Stephen Harrigan is the author of nine books, including the award-winning novels The Gates of the Alamo and Remember Ben Clayton. His most recent book is the forthcoming The Eye of the Mammoth, a career-spanning collection of his essays, many of which were written for Texas Monthly. He is also a screenwriter who has written many movies for television.
In Texas, survivors of this life-and-death operation wear their scars like medals of honor.
A museum in Texas is the last place Jacques-Louis David would expect to find his late masterpiece, but we’re glad it’s here.
The Chihuahuan Desert is a place of extremes, where the visitor not only observes but participates in the struggle for life and death.
Unlike the Alamo, which can seem as remote and mysterious as Stonehenge, the San Jacinto battlefield has few secrets. Its history lies close at hand.
An early castaway described Padre Island as “a wretched, barren sandbank.” It’s better known today as the Gold Coast of Texas, but its identity is still rooted in wildness and age-old solitude.
Someday, when the weather is just right, glider pilot Joann Shaw will sail across the sky, alone among the silent and shifting clouds, for hundreds of miles.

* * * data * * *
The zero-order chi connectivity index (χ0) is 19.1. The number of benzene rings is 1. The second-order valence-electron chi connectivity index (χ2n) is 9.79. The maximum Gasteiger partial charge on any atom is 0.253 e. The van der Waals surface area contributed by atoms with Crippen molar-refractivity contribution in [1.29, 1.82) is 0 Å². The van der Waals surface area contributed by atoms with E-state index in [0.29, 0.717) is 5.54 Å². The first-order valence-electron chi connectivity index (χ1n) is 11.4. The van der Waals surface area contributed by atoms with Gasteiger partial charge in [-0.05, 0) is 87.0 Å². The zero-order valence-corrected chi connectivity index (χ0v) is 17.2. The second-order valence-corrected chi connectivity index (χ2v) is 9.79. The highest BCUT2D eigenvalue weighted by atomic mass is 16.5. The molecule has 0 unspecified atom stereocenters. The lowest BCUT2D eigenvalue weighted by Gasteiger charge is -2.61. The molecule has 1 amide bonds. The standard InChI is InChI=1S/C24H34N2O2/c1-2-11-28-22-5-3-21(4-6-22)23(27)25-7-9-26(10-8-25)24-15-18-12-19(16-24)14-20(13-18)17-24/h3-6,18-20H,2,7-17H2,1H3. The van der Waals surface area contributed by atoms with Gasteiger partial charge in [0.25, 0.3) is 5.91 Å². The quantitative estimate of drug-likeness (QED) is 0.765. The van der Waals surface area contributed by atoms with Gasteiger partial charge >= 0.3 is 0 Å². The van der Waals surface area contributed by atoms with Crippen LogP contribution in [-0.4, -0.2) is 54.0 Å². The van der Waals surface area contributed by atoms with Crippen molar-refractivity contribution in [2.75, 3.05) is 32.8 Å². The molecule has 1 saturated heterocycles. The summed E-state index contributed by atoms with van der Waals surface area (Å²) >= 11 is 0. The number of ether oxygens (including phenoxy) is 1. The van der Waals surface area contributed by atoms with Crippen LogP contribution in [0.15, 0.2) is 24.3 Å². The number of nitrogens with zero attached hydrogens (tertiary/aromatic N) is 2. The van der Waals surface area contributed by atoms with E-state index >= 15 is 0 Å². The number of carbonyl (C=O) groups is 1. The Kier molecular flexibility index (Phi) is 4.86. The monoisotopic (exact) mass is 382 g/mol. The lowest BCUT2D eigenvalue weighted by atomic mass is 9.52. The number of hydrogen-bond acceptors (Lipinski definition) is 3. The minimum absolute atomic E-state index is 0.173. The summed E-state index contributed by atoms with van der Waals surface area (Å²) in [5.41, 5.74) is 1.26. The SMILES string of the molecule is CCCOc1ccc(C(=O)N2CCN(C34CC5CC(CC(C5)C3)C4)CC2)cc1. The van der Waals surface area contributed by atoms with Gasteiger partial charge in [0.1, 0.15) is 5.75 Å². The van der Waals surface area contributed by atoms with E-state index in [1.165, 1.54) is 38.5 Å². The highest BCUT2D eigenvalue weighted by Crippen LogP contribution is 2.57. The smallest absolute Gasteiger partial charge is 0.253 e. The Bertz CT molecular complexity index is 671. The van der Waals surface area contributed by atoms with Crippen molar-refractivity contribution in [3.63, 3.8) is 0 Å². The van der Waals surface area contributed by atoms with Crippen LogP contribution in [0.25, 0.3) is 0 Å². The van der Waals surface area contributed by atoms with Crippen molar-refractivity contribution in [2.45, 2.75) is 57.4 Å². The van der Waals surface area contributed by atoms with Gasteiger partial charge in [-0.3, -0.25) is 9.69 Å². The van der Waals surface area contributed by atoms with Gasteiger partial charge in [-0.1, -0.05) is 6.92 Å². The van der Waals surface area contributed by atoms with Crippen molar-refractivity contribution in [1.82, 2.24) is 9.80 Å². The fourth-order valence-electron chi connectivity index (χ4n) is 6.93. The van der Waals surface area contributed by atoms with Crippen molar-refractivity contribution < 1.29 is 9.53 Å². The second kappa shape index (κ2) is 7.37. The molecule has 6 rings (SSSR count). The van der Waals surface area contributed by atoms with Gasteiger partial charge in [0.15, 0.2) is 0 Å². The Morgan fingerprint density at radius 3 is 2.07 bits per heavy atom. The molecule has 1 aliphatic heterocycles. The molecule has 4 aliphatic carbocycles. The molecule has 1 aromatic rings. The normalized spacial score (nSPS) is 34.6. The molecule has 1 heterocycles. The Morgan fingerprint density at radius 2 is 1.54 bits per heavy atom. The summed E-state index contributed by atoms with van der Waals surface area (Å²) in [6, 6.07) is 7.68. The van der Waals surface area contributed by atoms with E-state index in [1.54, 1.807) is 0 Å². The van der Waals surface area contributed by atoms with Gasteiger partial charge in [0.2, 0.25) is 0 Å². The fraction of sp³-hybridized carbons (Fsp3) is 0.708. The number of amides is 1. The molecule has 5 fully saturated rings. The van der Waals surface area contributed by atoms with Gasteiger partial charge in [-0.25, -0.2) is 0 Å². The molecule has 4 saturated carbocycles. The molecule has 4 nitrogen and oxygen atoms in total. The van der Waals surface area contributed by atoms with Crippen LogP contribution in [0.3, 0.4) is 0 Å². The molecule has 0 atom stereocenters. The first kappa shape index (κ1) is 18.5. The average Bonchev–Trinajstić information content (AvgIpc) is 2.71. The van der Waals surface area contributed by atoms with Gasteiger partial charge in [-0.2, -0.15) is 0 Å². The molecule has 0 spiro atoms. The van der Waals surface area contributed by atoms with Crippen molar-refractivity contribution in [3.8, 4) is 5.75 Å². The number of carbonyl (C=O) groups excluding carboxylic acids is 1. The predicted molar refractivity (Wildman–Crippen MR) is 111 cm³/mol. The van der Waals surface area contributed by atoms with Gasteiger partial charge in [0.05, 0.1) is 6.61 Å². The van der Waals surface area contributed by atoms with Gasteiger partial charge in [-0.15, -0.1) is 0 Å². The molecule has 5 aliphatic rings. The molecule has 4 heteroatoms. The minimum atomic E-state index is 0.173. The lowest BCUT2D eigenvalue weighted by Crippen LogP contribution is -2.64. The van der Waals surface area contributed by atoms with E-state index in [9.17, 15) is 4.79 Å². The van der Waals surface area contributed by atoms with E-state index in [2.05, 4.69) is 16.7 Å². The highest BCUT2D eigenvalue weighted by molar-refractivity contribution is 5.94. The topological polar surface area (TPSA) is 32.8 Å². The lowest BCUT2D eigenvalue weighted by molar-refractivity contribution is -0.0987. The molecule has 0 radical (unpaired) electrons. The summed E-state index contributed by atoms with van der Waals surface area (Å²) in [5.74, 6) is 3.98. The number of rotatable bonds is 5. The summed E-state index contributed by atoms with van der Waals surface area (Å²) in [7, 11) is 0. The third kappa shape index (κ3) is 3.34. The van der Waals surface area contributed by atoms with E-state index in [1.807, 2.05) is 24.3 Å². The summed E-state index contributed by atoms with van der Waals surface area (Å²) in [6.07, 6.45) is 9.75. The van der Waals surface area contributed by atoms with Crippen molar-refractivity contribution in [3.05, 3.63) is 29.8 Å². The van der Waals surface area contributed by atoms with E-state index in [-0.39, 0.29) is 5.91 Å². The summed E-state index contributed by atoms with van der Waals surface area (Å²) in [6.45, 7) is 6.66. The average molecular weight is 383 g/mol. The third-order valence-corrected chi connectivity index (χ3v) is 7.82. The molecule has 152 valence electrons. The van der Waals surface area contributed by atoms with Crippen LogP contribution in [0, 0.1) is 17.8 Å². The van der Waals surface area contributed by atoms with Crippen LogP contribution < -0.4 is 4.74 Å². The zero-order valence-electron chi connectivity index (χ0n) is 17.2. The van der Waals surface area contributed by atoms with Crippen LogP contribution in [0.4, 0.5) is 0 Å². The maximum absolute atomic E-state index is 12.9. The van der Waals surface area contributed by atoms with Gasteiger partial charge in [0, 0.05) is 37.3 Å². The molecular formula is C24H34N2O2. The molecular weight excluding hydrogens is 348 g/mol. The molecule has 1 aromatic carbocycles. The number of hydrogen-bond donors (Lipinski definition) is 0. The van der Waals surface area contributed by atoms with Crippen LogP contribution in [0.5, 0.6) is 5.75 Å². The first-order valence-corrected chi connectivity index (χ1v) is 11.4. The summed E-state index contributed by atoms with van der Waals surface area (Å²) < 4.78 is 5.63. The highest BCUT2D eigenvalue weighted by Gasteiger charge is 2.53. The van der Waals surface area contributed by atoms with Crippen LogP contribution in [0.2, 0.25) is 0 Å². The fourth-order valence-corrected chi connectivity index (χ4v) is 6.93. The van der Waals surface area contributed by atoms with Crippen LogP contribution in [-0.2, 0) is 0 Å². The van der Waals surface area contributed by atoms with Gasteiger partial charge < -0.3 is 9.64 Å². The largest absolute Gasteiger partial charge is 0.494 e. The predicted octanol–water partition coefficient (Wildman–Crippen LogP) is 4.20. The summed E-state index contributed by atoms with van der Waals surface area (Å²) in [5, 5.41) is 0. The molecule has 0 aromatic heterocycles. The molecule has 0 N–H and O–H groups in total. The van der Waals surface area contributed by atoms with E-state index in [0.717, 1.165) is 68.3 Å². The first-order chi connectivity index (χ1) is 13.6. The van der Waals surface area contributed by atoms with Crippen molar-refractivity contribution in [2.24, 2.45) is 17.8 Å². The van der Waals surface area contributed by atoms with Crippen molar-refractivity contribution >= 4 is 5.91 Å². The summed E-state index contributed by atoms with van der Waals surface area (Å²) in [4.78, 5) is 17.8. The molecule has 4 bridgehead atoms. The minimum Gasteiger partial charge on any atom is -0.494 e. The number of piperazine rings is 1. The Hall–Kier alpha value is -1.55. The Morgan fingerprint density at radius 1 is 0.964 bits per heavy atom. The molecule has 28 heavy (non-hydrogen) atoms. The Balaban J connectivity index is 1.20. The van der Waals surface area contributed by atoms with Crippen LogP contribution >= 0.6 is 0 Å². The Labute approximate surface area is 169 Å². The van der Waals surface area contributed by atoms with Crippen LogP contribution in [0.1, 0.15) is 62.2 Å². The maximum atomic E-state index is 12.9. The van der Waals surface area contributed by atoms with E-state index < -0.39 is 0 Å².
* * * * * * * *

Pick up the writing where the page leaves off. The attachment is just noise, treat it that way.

Fred Cuny, sixth-generation Texan and uncompromising disaster-relief consultant, takes his expertise to the ends of the earth.
Pompeo Coppini’s heroic sculptures and European air were just what Texas’ fledgling gentry was hungry for in 1901. Since then his name has faded from memory, but his works endure.
It all started at my grandmother’s when I was seven years old. No biscuit has since measured up, but my lonely search for that sublime confection continues.
If it wasn’t for the song, no one would remember Emily Morgan, but she launched a nation by diverting Santa Anna at San Jacinto.
It’s Houston’s driveway, a twenty-mile kaleidoscope of bankers, punkers, strippers, surgeons, students, grackles and cars.